Other sources for Abbán's life and cult include the Irish genealogies of the saints and the entries for his feast-day in the martyrologies. His pedigree is given in the Book of Leinster, Leabhar Breac, Rawlinson B 502 and in glosses to his entries in the Félire Óengusso.
His pedigree in the Irish genealogies, which appear to have been composed in the interest of Cell Abbáin, suggests that he belonged to the Uí Chormaic (also Moccu Chormaic or Dál Chormaic). It identifies his father as Laignech (lit. "Leinsterman"), son of Mac Cainnech, son of Cabraid, son of Cormac, son of Cú Corb, while an Irish note to the Félire Óengusso (for 27 October) largely agrees if substituting Cabraid for Imchad. The Lives, on the other hand, state that his father was Cormac son of Ailill, king of Leinster, who died in 435 according to the Annals of the Four Masters, and name his mother Mílla, sister to St Ibar.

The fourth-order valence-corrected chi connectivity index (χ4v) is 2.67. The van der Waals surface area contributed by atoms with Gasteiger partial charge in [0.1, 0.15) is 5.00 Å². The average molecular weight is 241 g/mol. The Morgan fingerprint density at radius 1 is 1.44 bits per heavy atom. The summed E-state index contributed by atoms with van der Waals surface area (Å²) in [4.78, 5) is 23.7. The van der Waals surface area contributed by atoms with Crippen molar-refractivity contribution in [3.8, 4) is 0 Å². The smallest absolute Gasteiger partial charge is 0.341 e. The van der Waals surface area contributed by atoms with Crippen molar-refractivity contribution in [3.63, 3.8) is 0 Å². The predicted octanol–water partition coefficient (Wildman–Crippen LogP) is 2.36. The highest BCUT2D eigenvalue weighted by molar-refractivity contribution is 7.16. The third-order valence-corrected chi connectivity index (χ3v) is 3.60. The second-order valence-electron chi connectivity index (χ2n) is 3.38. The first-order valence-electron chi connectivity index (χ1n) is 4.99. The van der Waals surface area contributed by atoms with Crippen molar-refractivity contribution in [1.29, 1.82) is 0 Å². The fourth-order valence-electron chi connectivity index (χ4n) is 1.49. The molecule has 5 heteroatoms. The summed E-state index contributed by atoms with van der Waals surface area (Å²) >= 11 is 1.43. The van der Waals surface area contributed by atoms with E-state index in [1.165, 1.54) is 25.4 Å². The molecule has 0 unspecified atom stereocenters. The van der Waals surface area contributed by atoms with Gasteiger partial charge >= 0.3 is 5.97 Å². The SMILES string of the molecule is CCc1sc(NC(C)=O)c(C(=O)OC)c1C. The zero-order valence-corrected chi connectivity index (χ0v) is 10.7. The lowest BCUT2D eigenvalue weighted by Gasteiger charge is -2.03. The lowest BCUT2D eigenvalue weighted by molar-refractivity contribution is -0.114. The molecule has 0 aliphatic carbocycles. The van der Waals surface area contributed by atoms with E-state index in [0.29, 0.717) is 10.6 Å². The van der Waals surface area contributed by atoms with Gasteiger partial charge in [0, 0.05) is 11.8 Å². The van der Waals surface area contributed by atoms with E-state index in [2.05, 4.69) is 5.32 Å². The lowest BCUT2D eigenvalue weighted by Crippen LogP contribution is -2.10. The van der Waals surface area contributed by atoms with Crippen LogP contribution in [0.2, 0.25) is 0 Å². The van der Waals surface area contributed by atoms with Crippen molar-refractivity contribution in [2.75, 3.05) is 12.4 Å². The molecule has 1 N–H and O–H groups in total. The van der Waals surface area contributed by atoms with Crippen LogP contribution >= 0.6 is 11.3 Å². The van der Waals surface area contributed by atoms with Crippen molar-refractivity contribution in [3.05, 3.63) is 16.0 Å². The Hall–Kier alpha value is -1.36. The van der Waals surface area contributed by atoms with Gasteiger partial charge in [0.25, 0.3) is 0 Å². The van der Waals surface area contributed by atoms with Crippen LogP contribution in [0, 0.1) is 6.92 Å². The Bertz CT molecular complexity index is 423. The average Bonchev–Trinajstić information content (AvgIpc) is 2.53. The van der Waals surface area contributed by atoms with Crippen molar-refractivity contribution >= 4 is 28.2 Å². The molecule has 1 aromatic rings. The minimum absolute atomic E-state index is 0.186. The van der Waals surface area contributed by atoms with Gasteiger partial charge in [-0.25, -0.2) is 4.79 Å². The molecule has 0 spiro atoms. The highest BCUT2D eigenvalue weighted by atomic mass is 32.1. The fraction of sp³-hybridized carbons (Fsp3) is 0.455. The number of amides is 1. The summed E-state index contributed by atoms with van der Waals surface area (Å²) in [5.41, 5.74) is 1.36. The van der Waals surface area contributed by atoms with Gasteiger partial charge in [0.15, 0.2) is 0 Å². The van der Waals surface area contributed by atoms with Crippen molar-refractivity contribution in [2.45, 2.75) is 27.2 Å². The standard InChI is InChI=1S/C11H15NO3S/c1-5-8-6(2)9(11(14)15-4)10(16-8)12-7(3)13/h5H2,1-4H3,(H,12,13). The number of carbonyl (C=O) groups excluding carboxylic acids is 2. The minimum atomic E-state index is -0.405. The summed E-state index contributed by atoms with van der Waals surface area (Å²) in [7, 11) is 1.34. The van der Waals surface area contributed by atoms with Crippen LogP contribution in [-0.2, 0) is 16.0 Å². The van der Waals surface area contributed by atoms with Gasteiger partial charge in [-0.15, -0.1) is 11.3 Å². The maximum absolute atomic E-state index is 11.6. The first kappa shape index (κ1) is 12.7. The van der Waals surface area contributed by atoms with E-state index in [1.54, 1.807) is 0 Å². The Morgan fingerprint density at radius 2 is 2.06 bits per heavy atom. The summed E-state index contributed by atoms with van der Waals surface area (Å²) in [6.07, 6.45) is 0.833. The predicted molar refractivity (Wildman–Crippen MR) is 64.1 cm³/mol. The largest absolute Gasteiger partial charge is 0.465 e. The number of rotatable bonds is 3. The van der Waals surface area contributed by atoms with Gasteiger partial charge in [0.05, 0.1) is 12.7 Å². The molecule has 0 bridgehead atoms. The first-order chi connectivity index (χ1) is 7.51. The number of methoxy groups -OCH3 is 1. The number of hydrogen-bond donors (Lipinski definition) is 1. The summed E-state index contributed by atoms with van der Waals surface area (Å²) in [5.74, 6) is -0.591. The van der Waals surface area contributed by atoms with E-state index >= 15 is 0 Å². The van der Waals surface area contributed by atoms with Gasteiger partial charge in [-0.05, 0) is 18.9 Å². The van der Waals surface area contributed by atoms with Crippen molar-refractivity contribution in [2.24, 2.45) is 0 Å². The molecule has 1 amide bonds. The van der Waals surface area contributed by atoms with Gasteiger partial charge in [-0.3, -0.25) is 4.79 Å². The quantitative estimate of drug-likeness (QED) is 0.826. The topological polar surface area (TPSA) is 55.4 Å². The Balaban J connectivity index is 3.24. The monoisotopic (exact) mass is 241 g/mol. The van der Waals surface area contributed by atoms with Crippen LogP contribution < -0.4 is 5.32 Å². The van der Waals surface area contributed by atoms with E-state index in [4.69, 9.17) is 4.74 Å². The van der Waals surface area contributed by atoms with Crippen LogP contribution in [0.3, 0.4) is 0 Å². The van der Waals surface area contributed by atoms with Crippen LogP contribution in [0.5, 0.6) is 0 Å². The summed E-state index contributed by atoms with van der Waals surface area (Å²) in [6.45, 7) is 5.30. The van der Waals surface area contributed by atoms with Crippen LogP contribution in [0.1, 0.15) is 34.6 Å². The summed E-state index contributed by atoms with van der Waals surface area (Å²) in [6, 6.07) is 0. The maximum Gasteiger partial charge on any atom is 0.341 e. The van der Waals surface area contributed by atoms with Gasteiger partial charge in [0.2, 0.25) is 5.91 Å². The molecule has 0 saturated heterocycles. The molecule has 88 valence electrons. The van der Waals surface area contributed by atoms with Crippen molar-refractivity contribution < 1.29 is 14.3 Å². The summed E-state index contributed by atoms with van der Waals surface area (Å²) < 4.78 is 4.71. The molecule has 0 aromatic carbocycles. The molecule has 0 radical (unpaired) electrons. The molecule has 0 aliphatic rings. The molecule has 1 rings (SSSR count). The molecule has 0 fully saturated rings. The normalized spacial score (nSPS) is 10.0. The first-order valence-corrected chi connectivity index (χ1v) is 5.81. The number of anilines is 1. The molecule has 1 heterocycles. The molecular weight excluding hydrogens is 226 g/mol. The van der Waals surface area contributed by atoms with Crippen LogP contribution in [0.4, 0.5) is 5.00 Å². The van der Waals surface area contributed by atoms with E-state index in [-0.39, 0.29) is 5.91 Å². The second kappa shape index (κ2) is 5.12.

The Lives confuse the time of the saint's historical floruit by attributing to him a life-span of over 300 years. He is brought into contact with such illustrious saints as Finnian of Clonard, Brendan of Clonfert (d. 577), Columba (d. 597), Gregory the Great, Munnu and Moling. One of the saint's foundations is said to have been repeatedly pillaged by Cormac mac Diarmata (fl. 2nd half of the 6th century), king of Leinster from the Uí Bairrche, who is portrayed in much Leinster hagiography as a rival to the Uí Chennselaig. Abbán is also made a contemporary of even earlier figures like Saint Íbar, who is claimed to be his maternal uncle, and St Patrick.